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The Secretary of State for India in Council Through the Collector of Malabar Vs. Kuttipreth Kovilakath Kadathanad Porlathiri Kunhi Krishna Varma Valia Raja Avergal and anr. - Court Judgment

LegalCrystal Citation
SubjectLimitation
CourtChennai
Decided On
Reported inAIR1933Mad376; (1933)64MLJ172
AppellantThe Secretary of State for India in Council Through the Collector of Malabar
RespondentKuttipreth Kovilakath Kadathanad Porlathiri Kunhi Krishna Varma Valia Raja Avergal and anr.
Cases ReferredThe Secretary of State v. Prasad Bapuli I.L.R.
Excerpt:
.....was impleaded as 2nd defendant. the act clearly therefore contemplates promissory notes of this character. it is well settled that where a note is drawn for payment 'at sight 'or' on demand 'and without more, no presentment is necessary; whether this latter phrase is equivalent to saying that the note does not become payable until that condition is complied with may not be perfectly clear. in the case of a promissory note, like ex. in the present case, the government has paid the amount of these war bonds to the 2nd defendant in june, 1924. these bonds were endorsed as discharged and cancelled on the 6th june, 1924, by reason of such payment. his case is that his rights cannot be defeated by reason of the payment made to the 2nd defendant who, according to his contention, was not..........by the terms of section 69 of the negotiable instruments act, which provides that a promissory note payable at a specific place must, in order to charge the maker or drawer thereof, be presented for payment at that place. the act clearly therefore contemplates promissory notes of this character. we? have then to consider under what article of the limitation act it should fall. since the provision with regard to the place of presentment excludes it from the special articles 69, 72 and 74 to 76, it seems clear that the residuary article 80 for a 'suit on a bill of exchange, promissory note or bond not herein expressly provided for' must apply and that time runs from the date when the bill, note or bond becomes payable. this raises the further question whether the promissory note.....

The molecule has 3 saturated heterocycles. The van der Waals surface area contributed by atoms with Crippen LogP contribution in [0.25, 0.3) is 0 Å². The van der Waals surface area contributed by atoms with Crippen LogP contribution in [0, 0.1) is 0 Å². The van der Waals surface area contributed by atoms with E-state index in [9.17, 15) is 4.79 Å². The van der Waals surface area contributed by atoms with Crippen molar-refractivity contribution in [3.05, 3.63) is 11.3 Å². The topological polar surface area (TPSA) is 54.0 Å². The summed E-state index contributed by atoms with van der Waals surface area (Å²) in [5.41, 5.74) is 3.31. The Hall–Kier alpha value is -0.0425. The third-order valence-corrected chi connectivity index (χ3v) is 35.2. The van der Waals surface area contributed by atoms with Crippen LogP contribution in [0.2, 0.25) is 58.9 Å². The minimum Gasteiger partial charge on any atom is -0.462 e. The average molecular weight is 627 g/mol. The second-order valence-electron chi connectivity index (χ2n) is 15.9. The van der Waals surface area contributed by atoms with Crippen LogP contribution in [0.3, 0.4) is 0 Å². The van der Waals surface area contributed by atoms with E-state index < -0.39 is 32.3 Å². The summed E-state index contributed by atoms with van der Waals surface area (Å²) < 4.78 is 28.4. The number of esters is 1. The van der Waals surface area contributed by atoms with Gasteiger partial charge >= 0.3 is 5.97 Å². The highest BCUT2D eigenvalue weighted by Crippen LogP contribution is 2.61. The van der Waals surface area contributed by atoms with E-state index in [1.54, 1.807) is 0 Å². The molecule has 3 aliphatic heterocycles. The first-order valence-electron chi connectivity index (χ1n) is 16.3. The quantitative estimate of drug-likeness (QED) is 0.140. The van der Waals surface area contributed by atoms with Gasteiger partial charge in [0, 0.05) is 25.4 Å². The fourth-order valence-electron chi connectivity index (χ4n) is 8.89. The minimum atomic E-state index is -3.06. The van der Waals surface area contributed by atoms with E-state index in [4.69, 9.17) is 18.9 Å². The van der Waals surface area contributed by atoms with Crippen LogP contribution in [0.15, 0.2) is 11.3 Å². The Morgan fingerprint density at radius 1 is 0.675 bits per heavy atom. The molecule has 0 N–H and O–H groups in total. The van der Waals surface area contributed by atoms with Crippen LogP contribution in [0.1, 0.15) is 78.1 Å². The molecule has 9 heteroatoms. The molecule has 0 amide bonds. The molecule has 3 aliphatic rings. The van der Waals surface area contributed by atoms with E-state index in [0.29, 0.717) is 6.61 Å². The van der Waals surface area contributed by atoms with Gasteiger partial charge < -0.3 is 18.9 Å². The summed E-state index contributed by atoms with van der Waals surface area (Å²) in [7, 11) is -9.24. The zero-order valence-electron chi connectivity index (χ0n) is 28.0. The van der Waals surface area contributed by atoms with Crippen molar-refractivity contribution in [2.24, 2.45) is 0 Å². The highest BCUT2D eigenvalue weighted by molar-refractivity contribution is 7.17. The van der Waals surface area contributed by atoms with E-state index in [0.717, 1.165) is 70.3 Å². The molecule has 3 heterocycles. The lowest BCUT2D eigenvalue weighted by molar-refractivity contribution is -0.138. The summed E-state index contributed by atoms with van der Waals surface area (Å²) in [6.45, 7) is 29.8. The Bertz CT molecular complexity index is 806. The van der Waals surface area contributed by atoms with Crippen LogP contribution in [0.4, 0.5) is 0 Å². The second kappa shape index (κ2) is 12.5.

Judgment:

Curgenven, J.

1. The plaintiff is the Valia Raja of Kadathanad, having succeeded to the title on the death of the previous holder, Krishna Varma, in 1919. In 1918 Krishna Varma Valia Raja had subscribed for six war bonds of Rs. 1000 each and 60 Post Office cash certificates of Rs. 100 each. The point for decision in this case is, who became entitled to these assets upon Krishna Varma's death. The succession to the Sthanam, which comprises an estate as well as the title of Valia Raja, is regulated by the usual Malabar rule; there are two Kovilagams, called respectively the Edavalath and the Ayancheri Kovilagam, and the senior male member of the Kovilagams combined succeeds as Valia Raja. Krishna Varma himself derived from the Ayancheri Kovilagam, his successor the plaintiff from the Edavalath Kovilagam. The general proposition is not now disputed before us that on the death of a Valia Raja such of his assets as originated from the income of the Sthanam go to the Kovilagam from which he sprang, in the case of Krishna Varma to the Ayancheri Kovilagam. They do not under the ordinary law pass as accretions or otherwise to the Sthanam. When Krishna Varma died the securities in question were taken possession of by the senior member of that Kovilagam, Sankara Varma, now the 2nd defendant; and it is his case that by the ordinary rule of succession his Kovilagam is entitled to them. The plaintiff as Sthani sets up special grounds, which will be particularised later, to take the case out of the ordinary rule.